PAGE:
5 Asian Movie Badasses You Dont Know About

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Just The Facts

  1. To become an Asian movie badass you must first be wronged.
  2. Once wronged you will seek to avenge yourself.
  3. Vengeance may be applied specifically, or to the world at large.

Badassery in film: a brief introduction

The classic badasses of Western cinema kick epic amounts of bad-guy butt as they fight to protect the innocent and the free. Characters such as John McClane, Rambo and Dirty Harry rack up their body counts as they systematically take down the criminals and war mongers that stand in opposition to the greater good.

Asian movie badasses don't fight for the social good, their motives are intensely personal - their mission is one of cold blood and vengeance.

Here are 5 cult Asian movie badasses that you don't know about:

Kuan Hsiao Lou

David Chiang as Hsiao Lou

Vengeance (dir. Chang Cheh, 1970; Hong Kong)

Motivation for Vengeance:

The film opens with the protagonist's brother Yu-Lou confronting his boss for flirtation with Yu-Lou's wife. Despite putting up a brave last stand Kuan Yu-Lou falls under the wrath of a room full of hatchet-wielding henchmen. Soon afterwards Kuan Hsiao Lou arrives in town to avenge his murdered brother.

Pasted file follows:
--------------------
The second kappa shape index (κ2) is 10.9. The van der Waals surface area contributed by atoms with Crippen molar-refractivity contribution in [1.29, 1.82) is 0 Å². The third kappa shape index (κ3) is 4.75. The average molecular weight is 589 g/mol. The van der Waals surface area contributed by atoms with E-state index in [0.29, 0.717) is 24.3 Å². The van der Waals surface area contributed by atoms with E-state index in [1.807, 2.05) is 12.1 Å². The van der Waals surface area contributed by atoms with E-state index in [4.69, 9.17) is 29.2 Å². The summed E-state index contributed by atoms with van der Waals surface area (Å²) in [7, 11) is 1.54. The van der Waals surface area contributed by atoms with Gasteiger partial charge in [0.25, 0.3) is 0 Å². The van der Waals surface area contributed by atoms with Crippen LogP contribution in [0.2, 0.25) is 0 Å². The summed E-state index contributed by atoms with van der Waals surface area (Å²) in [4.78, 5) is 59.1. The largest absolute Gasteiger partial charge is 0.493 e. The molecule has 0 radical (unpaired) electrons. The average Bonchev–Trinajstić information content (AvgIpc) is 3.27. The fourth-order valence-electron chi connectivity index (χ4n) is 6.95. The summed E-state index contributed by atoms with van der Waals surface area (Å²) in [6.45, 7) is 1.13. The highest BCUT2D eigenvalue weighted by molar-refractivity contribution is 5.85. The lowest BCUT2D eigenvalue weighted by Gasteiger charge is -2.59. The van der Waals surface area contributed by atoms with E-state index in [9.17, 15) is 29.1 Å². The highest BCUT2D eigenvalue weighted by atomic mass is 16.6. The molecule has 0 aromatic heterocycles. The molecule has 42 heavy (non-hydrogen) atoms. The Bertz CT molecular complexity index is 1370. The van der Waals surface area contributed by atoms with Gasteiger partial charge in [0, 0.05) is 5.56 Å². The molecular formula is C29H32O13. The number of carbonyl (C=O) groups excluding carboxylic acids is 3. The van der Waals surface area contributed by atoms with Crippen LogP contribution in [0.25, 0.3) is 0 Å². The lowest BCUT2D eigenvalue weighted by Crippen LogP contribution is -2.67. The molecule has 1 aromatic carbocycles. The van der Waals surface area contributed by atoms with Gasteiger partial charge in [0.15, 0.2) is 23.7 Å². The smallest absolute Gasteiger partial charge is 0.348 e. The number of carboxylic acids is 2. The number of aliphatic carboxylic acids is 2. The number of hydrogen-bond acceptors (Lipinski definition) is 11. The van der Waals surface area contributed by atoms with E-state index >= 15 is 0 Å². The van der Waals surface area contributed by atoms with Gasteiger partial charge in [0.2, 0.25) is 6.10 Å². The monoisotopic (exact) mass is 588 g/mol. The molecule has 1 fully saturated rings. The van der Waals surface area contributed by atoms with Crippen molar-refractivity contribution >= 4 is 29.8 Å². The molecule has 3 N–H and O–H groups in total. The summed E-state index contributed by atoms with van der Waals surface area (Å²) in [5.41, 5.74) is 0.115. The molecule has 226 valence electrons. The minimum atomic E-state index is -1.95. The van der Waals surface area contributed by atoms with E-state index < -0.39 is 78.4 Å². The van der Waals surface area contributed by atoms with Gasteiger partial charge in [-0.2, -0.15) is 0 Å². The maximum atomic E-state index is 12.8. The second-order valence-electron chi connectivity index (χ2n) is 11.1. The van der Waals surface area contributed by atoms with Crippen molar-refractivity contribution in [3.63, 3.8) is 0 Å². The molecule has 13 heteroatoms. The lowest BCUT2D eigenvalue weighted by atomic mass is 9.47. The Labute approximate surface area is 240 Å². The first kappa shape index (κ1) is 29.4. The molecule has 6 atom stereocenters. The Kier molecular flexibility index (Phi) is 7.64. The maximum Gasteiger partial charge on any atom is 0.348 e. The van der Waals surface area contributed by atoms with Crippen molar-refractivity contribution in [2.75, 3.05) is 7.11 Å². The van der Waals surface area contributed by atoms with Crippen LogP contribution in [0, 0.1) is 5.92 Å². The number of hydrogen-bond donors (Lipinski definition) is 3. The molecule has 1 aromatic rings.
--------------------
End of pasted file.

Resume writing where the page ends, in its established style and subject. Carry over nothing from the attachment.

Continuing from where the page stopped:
Why He's Badass:

Although the plot may lack originality there are some wonderful scenes and brilliant acting from Shaw Brothers studio star David Chiang as the brooding main character. With the aid of Judo and deadly knife-play Hsiao Lou battles his way through the underworld, fighting no end of low level minions and even solid-snaking his way into the gang HQ. In the final battle Chiang's portrayal of cold-blooded determination makes Hsiao Lou all the more badassed - despite being heavily outnumbered, despite losing so much blood that he can hardly stand, he avenges his brother before he himself succumbs to the overwhelming odds.

Lee Geum-Ja aka Lady Vengeance

Lee Yeong-Ae as Lady Vengeance

Sympathy For Lady Vengeance (dir. Park Chan Wook, 2005; South Korea)

Motivation for vengeance:

The young and innocent Geum-Ja is blackmailed into confessing to the murder of a young child; if she refuses to confess then her own child will be killed. She loses her youth, her sweet spirit and her daughter.

Why She's Badass:

Director Park Chan Wook has said that whilst his previous film Oldboy depicted a violently masculine style of vengeance, Lady Vengeance exhibits vengeance of a uniquely feminine form. Rather than hacking and slashing her way from scene to scene Geum-Ja bides her time and acts with calculated precision. Whilst in prison she creates a network of contacts who lay the groundwork for her revenge in the years before her release. Although her vengeance is collaborative and her role is non-aggressive the sheer weight of her presence is enough assure you of her badass status. Did I mention that she has a custom made pistol? - Beautiful and deadly.

Nami Matsushima aka Matsu the Scorpion

Meiko Kaji as Scorpion